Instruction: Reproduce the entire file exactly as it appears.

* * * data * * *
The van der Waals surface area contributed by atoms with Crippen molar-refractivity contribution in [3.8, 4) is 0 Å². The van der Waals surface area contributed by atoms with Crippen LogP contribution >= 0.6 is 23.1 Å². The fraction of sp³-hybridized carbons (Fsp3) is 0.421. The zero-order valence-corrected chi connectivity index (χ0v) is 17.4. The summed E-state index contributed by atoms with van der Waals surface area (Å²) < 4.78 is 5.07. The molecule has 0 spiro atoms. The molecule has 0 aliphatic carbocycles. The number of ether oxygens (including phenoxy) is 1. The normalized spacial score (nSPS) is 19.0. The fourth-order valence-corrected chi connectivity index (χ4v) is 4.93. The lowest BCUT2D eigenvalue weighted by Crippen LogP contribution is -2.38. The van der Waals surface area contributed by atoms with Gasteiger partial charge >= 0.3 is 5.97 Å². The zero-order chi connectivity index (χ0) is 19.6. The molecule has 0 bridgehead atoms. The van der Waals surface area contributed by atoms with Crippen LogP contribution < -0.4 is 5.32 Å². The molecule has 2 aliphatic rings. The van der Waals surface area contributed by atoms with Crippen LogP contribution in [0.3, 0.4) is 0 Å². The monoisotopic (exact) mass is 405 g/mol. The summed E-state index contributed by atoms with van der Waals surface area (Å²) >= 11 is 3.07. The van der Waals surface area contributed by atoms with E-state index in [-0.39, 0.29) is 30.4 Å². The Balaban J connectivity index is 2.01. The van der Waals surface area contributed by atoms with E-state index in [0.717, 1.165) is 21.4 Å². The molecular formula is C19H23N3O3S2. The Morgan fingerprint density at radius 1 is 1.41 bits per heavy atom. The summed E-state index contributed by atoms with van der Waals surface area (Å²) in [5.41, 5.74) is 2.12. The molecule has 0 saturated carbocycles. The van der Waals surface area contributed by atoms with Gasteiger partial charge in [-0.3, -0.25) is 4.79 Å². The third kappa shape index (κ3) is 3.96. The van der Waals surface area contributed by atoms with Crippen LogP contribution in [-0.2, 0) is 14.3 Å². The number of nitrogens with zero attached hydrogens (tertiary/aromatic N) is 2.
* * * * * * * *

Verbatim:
The van der Waals surface area contributed by atoms with Crippen molar-refractivity contribution in [3.8, 4) is 0 Å². The van der Waals surface area contributed by atoms with Crippen LogP contribution >= 0.6 is 23.1 Å². The fraction of sp³-hybridized carbons (Fsp3) is 0.421. The zero-order valence-corrected chi connectivity index (χ0v) is 17.4. The summed E-state index contributed by atoms with van der Waals surface area (Å²) < 4.78 is 5.07. The molecule has 0 spiro atoms. The molecule has 0 aliphatic carbocycles. The number of ether oxygens (including phenoxy) is 1. The normalized spacial score (nSPS) is 19.0. The fourth-order valence-corrected chi connectivity index (χ4v) is 4.93. The lowest BCUT2D eigenvalue weighted by Crippen LogP contribution is -2.38. The van der Waals surface area contributed by atoms with Gasteiger partial charge >= 0.3 is 5.97 Å². The zero-order chi connectivity index (χ0) is 19.6. The molecule has 0 bridgehead atoms. The van der Waals surface area contributed by atoms with Crippen LogP contribution < -0.4 is 5.32 Å². The molecule has 2 aliphatic rings. The van der Waals surface area contributed by atoms with Crippen LogP contribution in [0.3, 0.4) is 0 Å². The monoisotopic (exact) mass is 405 g/mol. The summed E-state index contributed by atoms with van der Waals surface area (Å²) >= 11 is 3.07. The van der Waals surface area contributed by atoms with E-state index in [-0.39, 0.29) is 30.4 Å². The Balaban J connectivity index is 2.01. The van der Waals surface area contributed by atoms with E-state index in [0.717, 1.165) is 21.4 Å². The molecular formula is C19H23N3O3S2. The Morgan fingerprint density at radius 1 is 1.41 bits per heavy atom. The summed E-state index contributed by atoms with van der Waals surface area (Å²) in [5.41, 5.74) is 2.12. The molecule has 0 saturated carbocycles. The van der Waals surface area contributed by atoms with Gasteiger partial charge in [-0.3, -0.25) is 4.79 Å². The third kappa shape index (κ3) is 3.96. The van der Waals surface area contributed by atoms with Crippen LogP contribution in [-0.2, 0) is 14.3 Å². The number of nitrogens with zero attached hydrogens (tertiary/aromatic N) is 2.